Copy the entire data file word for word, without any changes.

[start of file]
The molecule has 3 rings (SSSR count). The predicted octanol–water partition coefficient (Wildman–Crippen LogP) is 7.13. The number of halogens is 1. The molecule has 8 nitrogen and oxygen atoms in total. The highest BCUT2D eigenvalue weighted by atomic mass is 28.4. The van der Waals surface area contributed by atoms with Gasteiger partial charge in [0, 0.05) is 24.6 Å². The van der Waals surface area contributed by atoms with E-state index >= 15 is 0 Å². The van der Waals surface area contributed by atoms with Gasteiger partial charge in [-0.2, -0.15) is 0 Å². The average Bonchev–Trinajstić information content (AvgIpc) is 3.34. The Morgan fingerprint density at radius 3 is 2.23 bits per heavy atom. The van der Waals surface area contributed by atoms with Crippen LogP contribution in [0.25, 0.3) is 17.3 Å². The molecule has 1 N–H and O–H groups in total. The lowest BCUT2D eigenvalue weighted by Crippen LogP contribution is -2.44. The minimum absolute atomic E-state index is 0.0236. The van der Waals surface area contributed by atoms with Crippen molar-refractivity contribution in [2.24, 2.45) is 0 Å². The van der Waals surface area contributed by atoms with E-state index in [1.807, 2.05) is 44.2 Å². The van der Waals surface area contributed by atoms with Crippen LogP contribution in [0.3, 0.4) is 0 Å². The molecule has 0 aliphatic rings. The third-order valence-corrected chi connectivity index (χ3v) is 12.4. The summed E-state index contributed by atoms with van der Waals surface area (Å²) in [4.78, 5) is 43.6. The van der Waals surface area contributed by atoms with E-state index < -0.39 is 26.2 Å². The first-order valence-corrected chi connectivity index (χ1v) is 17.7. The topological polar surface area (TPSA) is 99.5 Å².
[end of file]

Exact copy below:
The molecule has 3 rings (SSSR count). The predicted octanol–water partition coefficient (Wildman–Crippen LogP) is 7.13. The number of halogens is 1. The molecule has 8 nitrogen and oxygen atoms in total. The highest BCUT2D eigenvalue weighted by atomic mass is 28.4. The van der Waals surface area contributed by atoms with Gasteiger partial charge in [0, 0.05) is 24.6 Å². The van der Waals surface area contributed by atoms with E-state index >= 15 is 0 Å². The van der Waals surface area contributed by atoms with Gasteiger partial charge in [-0.2, -0.15) is 0 Å². The average Bonchev–Trinajstić information content (AvgIpc) is 3.34. The Morgan fingerprint density at radius 3 is 2.23 bits per heavy atom. The van der Waals surface area contributed by atoms with Crippen LogP contribution in [0.25, 0.3) is 17.3 Å². The molecule has 1 N–H and O–H groups in total. The lowest BCUT2D eigenvalue weighted by Crippen LogP contribution is -2.44. The minimum absolute atomic E-state index is 0.0236. The van der Waals surface area contributed by atoms with Crippen molar-refractivity contribution in [2.24, 2.45) is 0 Å². The van der Waals surface area contributed by atoms with E-state index in [1.807, 2.05) is 44.2 Å². The van der Waals surface area contributed by atoms with Crippen LogP contribution in [0.3, 0.4) is 0 Å². The molecule has 0 aliphatic rings. The third-order valence-corrected chi connectivity index (χ3v) is 12.4. The summed E-state index contributed by atoms with van der Waals surface area (Å²) in [4.78, 5) is 43.6. The van der Waals surface area contributed by atoms with E-state index < -0.39 is 26.2 Å². The first-order valence-corrected chi connectivity index (χ1v) is 17.7. The topological polar surface area (TPSA) is 99.5 Å².